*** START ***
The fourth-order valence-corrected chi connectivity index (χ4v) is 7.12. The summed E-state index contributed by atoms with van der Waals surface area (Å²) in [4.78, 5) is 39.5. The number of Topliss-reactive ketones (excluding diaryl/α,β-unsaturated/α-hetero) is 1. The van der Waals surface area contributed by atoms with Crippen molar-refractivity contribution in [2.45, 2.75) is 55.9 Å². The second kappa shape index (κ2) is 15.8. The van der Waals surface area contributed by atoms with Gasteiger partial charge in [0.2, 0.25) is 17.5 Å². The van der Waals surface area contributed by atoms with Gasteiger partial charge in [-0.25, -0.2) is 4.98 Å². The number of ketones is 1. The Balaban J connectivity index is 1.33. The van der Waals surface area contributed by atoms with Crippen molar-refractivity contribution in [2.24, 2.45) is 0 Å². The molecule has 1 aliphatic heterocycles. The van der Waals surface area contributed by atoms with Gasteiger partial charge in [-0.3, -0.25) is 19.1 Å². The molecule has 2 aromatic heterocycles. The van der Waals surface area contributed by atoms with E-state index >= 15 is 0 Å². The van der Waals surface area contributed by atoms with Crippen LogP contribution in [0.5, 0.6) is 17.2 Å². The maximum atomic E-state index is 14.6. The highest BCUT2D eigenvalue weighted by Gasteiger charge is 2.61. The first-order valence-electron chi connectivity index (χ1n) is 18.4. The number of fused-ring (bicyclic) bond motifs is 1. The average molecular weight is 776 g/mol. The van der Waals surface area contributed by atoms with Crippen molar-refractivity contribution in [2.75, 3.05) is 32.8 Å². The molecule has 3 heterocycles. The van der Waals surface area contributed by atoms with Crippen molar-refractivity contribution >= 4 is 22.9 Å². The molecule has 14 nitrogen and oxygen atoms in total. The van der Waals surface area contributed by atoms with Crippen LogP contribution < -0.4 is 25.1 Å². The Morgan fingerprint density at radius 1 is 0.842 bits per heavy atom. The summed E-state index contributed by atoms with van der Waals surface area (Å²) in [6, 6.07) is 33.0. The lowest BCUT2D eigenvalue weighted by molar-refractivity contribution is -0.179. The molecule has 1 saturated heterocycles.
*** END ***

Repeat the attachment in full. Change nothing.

The fourth-order valence-corrected chi connectivity index (χ4v) is 7.12. The summed E-state index contributed by atoms with van der Waals surface area (Å²) in [4.78, 5) is 39.5. The number of Topliss-reactive ketones (excluding diaryl/α,β-unsaturated/α-hetero) is 1. The van der Waals surface area contributed by atoms with Crippen molar-refractivity contribution in [2.45, 2.75) is 55.9 Å². The second kappa shape index (κ2) is 15.8. The van der Waals surface area contributed by atoms with Gasteiger partial charge in [0.2, 0.25) is 17.5 Å². The van der Waals surface area contributed by atoms with Gasteiger partial charge in [-0.25, -0.2) is 4.98 Å². The number of ketones is 1. The Balaban J connectivity index is 1.33. The van der Waals surface area contributed by atoms with Crippen molar-refractivity contribution in [2.24, 2.45) is 0 Å². The molecule has 1 aliphatic heterocycles. The van der Waals surface area contributed by atoms with Gasteiger partial charge in [-0.3, -0.25) is 19.1 Å². The molecule has 2 aromatic heterocycles. The van der Waals surface area contributed by atoms with E-state index >= 15 is 0 Å². The van der Waals surface area contributed by atoms with Crippen LogP contribution in [0.5, 0.6) is 17.2 Å². The maximum atomic E-state index is 14.6. The highest BCUT2D eigenvalue weighted by Gasteiger charge is 2.61. The first-order valence-electron chi connectivity index (χ1n) is 18.4. The number of fused-ring (bicyclic) bond motifs is 1. The average molecular weight is 776 g/mol. The van der Waals surface area contributed by atoms with Crippen molar-refractivity contribution in [2.75, 3.05) is 32.8 Å². The molecule has 3 heterocycles. The van der Waals surface area contributed by atoms with Crippen molar-refractivity contribution >= 4 is 22.9 Å². The molecule has 14 nitrogen and oxygen atoms in total. The van der Waals surface area contributed by atoms with Crippen LogP contribution < -0.4 is 25.1 Å². The Morgan fingerprint density at radius 1 is 0.842 bits per heavy atom. The summed E-state index contributed by atoms with van der Waals surface area (Å²) in [6, 6.07) is 33.0. The lowest BCUT2D eigenvalue weighted by molar-refractivity contribution is -0.179. The molecule has 1 saturated heterocycles.